Dental Pulp Stem Cells Can Stimulate Growth of Neural Cells

Stem cells are a class of undifferentiated cells that are able to differentiate into specialized cell types. Commonly, stem cells come from two main sources:
 
Embryos formed during the blastocyst phase of embryological development (embryonic stem cells) and Adult tissue (adult stem cells).
 
Both types are generally characterized by their potency, or potential to differentiate into different cell types (such as skin, muscle, bone, etc.).
 
Adult or somatic stem cells exist throughout the body after embryonic development and are found inside of different types of tissue. These stem cells have been found in tissues such as the brain, bone marrow, blood, blood vessels, skeletal muscles, skin, and the liver. They remain in a quiescent or non-dividing state for years until activated by disease or tissue injury.
 
Adult stem cells can divide or self-renew indefinitely, enabling them to generate a range of cell types from the originating organ or even regenerate the entire original organ. It is generally thought that adult stem cells are limited in their ability to differentiate based on their tissue of origin, but there is some evidence to suggest that they can differentiate to become other cell types.
 
Researchers at the Yerkes National Primate Research Center, Emory University, have discovered dental pulp stem cells can stimulate growth and generation of several types of neural cells. Findings from this study, available in the October issue of the journal Stem Cells, suggest dental pulp stem cells show promise for use in cell therapy and regenerative medicine, particularly therapies associated with the central nervous system. 
 
Dental stem cells are adult stem cells, one of the two major divisions of stem cell research. Adult stem cells have the ability to regenerate many different types of cells, promising great therapeutic potential, especially for diseases such as Huntington's and Parkinson's. Already, dental pulp stem cells have been used for regeneration of dental and craniofacial cells.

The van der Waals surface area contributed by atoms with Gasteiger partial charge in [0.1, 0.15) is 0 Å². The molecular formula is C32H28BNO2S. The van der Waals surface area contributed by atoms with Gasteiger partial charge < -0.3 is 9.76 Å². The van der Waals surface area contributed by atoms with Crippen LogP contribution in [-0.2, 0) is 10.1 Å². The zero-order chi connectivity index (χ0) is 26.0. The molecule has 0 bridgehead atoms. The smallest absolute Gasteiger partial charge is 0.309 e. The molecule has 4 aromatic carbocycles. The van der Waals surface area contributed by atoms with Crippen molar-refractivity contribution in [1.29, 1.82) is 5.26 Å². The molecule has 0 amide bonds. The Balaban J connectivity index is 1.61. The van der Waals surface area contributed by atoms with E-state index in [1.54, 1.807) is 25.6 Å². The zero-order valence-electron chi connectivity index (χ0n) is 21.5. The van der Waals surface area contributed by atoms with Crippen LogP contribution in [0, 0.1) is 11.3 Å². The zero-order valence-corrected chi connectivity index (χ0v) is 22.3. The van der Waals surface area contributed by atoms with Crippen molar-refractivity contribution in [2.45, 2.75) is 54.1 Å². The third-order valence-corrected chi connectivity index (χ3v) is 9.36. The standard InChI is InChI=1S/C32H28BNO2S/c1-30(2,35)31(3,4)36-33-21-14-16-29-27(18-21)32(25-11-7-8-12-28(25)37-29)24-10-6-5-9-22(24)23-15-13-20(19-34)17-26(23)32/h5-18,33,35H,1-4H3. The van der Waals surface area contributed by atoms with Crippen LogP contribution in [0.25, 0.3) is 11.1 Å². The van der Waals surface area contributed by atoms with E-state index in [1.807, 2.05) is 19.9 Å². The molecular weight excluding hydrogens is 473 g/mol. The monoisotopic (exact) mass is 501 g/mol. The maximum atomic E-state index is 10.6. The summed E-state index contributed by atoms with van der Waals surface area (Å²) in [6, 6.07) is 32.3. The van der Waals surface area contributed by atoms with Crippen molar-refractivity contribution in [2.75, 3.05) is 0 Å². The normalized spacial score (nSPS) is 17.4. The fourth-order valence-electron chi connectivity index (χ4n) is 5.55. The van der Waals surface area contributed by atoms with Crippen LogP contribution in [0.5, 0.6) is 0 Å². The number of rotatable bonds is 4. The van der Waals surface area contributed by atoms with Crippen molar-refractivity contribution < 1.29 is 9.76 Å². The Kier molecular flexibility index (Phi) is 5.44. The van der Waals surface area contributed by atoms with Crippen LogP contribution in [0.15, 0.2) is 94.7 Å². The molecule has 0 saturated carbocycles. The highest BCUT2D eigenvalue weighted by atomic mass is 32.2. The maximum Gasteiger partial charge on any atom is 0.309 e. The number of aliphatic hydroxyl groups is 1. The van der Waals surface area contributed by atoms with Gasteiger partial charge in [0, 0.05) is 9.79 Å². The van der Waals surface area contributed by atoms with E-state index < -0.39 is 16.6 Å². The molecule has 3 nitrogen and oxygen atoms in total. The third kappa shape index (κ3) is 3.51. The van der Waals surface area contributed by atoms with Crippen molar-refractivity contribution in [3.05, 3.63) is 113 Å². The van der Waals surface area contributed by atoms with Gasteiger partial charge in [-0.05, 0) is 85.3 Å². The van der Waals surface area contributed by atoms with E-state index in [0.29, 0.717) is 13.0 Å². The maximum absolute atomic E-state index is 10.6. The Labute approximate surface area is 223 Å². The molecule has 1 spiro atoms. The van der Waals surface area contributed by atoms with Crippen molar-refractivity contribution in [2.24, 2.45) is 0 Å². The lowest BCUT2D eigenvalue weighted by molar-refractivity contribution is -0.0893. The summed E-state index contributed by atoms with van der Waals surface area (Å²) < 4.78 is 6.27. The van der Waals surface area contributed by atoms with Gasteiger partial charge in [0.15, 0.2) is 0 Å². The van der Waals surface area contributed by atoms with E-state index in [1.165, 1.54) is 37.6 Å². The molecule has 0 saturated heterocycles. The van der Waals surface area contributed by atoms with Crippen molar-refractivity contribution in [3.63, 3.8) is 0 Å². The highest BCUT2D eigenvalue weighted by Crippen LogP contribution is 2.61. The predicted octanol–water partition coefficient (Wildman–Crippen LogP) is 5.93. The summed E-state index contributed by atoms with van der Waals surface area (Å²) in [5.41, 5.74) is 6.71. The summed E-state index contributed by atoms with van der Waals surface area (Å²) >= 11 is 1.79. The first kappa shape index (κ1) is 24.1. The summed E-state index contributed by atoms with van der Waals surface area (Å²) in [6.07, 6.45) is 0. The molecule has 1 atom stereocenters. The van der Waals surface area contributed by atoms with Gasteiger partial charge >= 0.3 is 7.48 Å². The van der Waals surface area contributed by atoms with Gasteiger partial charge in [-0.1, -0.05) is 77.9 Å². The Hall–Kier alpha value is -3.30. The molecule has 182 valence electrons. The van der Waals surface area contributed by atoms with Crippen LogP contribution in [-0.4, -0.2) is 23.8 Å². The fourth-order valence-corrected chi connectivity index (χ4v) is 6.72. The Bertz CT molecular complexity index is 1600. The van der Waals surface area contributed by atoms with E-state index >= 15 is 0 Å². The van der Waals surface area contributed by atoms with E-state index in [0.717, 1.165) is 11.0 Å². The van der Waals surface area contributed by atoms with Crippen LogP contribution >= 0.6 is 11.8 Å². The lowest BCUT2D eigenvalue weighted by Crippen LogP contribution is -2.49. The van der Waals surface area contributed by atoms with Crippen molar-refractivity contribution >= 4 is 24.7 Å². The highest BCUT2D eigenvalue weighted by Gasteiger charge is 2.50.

Yerkes researcher Anthony Chan, DVM, PhD, and his team of researchers placed dental pulp stem cells from the tooth of a rhesus macaque into the hippocampal areas of mice. The dental pulp stem cells stimulated growth of new neural cells, and many of these formed neurons. "By showing dental pulp stem cells are capable of stimulating growth of neurons, our study demonstrates the specific therapeutic potential of dental pulp stem cells and the broader potential for adult stem cells," says Chan, who also is assistant professor of human genetics in Emory School of Medicine. Because dental pulp stem cells can be isolated from anyone at any age during a visit to the dentist, Chan is interested in the possibility of dental pulp stem cell banking. "Being able to use your own stem cells for therapy would greatly decrease the risk of cell rejection that we now experience in transplant medicine," says Chan. 
 
You can find more dental office supplies and autoclave sterilizer at ishinerdental.com.
 
 

Looking for more dental equipment at ishinerdental.com.
Customer Reviews 0 reviews  |   Write a Review

5 star

4 star

3 star

2 star

1 star

0 Reviews (percent star)
Email Address: 
Title:
Rank: 
Content: 
  • No comment
Showing of 0 records
Recommended Articles
Related Products
View History